Spring 2020

If possible, we will hold a meeting or two by Zoom.

- This semester the Combinatorics Seminar meets on
**Fridays**in**Snow 306**from**3-4pm**. - Please contact Jeremy Martin or Federico Castillo if you are interested in speaking.
- Good general seminar-attending advice, especially for graduate students: The "Three Things" Exercise for getting things out of talks by Ravi Vakil

**Friday 1/24**

Organizational meeting

**Friday 1/31**

Jeremy Martin

*Hopf Monoids - A Refresher*

__Abstract:__ This is an intentionally off-the-cuff talk, to
simulate the answer I would give over coffee at a conference to the
question, "So what are these things called Hopf monoids and what do
you do with them?"

**Friday 2/7**

Federico Castillo

*Hopf Algebras - Examples*

__Abstract:__ We are going to explore examples coming from group
algebras, Lie algebras, symmetric functions, and posets. The goal is to
see how Hopf algebras allow us to give a common framework for different
situations.
Title TBA

**Friday 2/14**

Shira Zerbib (Iowa State)

*Colorful phenomena in discrete geometry and combinatorics via topological methods*

__Abstract:__ We will discuss two recent topological results and
their applications to several different problems in discrete geometry
and combinatorics involving colorful settings.

The first result is a polytopal-colorful generalization of the topological KKMS theorem due to Shapley. We apply this theorem to prove a colorful extension of the d-interval theorem of Tardos and Kaiser, as well as to provide a new proof to the colorful Caratheodory theorem due to Barany. Our theorem can be also applied to questions regarding fair-division of goods (e.g., multiple cakes) among a set of players. This is a joint work with Florian Frick.

The second result is a new topological lemma that is reminiscent of Sperner's lemma: instead of restricting the labels that can appear on each face of the simplex, our lemma considers labelings that enjoy a certain symmetry on the boundary of the simplex. We apply this to prove that the well-known envy-free division theorem of a cake is true even if the players are not assumed to prefer non-empty pieces, whenever the number of players is prime or equal to 4. This is joint with Frederic Meunier.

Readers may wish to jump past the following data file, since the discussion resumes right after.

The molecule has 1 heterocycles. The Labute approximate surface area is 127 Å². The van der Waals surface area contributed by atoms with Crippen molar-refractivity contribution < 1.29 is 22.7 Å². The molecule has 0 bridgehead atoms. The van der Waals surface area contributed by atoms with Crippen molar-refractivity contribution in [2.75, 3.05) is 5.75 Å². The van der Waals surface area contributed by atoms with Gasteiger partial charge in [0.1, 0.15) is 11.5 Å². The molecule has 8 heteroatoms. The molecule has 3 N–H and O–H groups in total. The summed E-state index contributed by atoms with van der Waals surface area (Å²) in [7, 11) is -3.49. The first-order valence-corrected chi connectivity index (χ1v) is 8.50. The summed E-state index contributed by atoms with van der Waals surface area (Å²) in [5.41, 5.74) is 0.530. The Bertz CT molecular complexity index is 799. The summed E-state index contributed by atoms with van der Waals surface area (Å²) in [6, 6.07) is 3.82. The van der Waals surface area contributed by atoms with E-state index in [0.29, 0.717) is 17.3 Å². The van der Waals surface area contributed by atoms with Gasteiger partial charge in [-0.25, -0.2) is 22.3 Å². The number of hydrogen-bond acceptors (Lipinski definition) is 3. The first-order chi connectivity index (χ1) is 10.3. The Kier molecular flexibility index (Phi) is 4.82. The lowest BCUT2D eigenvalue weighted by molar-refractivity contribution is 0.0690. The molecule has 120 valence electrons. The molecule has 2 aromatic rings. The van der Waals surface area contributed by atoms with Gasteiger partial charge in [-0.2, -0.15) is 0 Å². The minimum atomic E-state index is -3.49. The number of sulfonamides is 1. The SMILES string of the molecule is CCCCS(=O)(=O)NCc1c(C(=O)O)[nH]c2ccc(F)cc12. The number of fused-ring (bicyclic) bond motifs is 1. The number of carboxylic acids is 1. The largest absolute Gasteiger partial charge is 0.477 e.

**Friday 2/21**

Bennet Goeckner (University of Washington)

*Partition extenders and Simon's conjecture*

__Abstract:__ If a pure simplicial complex is partitionable, then its h-vector has a combinatorial interpretation in terms of any partitioning of the complex. Such an interpretation does not exist for non-partitionable complexes. Given a non-partitionable complex, we will construct a relative complex---called a partition extender---that allows us to write the h-vector of a non-partitionable complex as the difference of two h-vectors of partitionable complexes in a natural way. We will show that all pure complexes have partition extenders.

A similar notion can be defined for Cohen--Macaulay and shellable complexes. We will show precisely which complexes have Cohen--Macaulay extenders, and we will discuss a connection to a conjecture of Simon on the extendable shellability of uniform matroids. This is joint work with Joseph Doolittle and Alexander Lazar.

**Friday 2/28**

Federico Castillo

*The Hopf monoid of ordered generalized permutahedra*

**Friday 3/6**

No seminar

**Friday 3/13**

No seminar (Spring Break)

The planned schedule is preserved below this line.

**Friday 3/20**

Kevin Marshall

Title TBA

**Friday 3/27**

Dylan Beck

*Symbolic Powers and Matroids*

**Friday 4/3**

Mark Denker

Title TBA

**Friday 4/10**

Jonathan Montaño (New Mexico State)

Title TBA

**Friday 4/17**

Jose Bastidas (Cornell)

Title TBA

**Friday 4/24**

No seminar (get ready for GPCC 2020!)

**Friday 5/1**

Laura Escobar (Washington U. in St. Louis)

Title TBA

**Friday 5/8**

No seminar (Stop Day)

For seminars from previous semesters, please see the KU Combinatorics Group page.

Last updated Fri 3/20/20